Where do People Find a Good Jewelry appraisal

Its not unlikely that at one point in life, an owner of fine jewelry might have it stolen, lost in a disaster or simply fallen finger their neck or finger due to a bad ring fit or broken clasp.  Before that happens, before the need to replace the jewelry arises, its as well to have a jewelry appraisal. 

A jewelry appraisal need not cost a lot of money, nor should it take days or weeks; most specialists can determine prices in a very short time.  One has only to find the specialists. 

So the question is, where do people find a good jewelry appraiser?  Theyre actually rather prolific, especially on the internet and in TV ads, where they advertise cash for your gold and jeweled items. 

Out of all those specialists, which is a reliable appraiser?  There are a few guidelines. 

First of all, no reliable appraiser should be buying or selling the jewelry they are appraising, so one should search for an independent jewelry appraiser, or at least, one who does not work in a showroom with a possible commission to pocket.  This person should run a separate appraisal business or be on call as an adjunct to the jewelry store.  

Any professional doing a jewelry appraisal is registered with at least one organization such as the American Society of Appraisers.  This is probably the best consumer resource, since they not only assist the public in finding their members, but accredit those members in the different disciplines of jewelry appraisal, particularly in gem quality and valuation.

The appraiser should be a graduate in the field of gemology, and also have completed (and show evidence of) appraisal valuation.  Ideally, he/she should be a full time appraiser, as these have more experience and broader backgrounds in the facets of gemology.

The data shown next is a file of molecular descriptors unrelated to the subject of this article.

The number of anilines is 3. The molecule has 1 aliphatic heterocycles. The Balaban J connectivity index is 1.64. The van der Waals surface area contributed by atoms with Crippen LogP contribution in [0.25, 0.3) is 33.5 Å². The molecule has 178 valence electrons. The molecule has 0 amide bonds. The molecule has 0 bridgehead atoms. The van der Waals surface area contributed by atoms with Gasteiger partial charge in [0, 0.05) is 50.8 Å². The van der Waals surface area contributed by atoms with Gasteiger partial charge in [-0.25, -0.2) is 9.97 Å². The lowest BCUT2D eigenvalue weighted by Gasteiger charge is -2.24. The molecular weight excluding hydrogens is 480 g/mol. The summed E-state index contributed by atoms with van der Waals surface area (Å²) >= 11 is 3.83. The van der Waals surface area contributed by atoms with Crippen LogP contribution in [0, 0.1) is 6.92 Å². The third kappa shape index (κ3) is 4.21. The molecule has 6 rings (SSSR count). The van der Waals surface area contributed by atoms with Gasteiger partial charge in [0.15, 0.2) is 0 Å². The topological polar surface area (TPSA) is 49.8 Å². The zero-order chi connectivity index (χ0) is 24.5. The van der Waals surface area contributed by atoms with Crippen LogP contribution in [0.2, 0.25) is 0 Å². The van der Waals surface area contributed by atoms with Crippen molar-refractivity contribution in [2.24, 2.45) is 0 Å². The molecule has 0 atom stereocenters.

The appraiser evaluates jewelry using microscopic equipment to determine the cut, grade and styling of the gem, as well as the quality of the silver or gold that captures it; he/she will then offer a detailed statement, identifying the distinguishing characteristics of the piece, and its probable worth in several markets (a gem in South African markets is quite a bit more expensive than American, for instance, but the quality demand will be more discriminating). 

In the case of an antique or a wedding ring piece, one should probably check with several appraisers, determining the credentials of each; A final selection can be made based on the most impressive and longstanding credentials (its never a good idea to just go with the cheapest appraiser).  

Once the customer determines that the appraiser is trustworthy, the jewelry pieces must be brought in; a visit to the appraiser will include a look at the paperwork establishing the gems authenticity, and the customers valid ownership of the piece.   The jewelry cannot be photographed and evaluated electronically, and the examination is fairly thorough; one can usually expect to leave jewelry pieces with the appraiser to that he/she can administer microscopic and chemical testing.  (Obviously, one should obtain a receipt for the pieces, as well as a pickup date).

Once the appraisal has been obtained (it is usually ready when the gems are picked up by the customer), the information included in it will also have been sent to the consumers insurance company, as well as the appraisers contact information.  It is then incumbent on the customer to contact for insurance coverage if desired.

Finally, the appraisal should be kept in a safe placea floor-safe in the home or a safety deposit box in ones bank.  The insurance company will have the appraisal on file, but its always a good idea to keep a copy for ones own records. 

Those are the fairly simple steps of jewelry appraisal.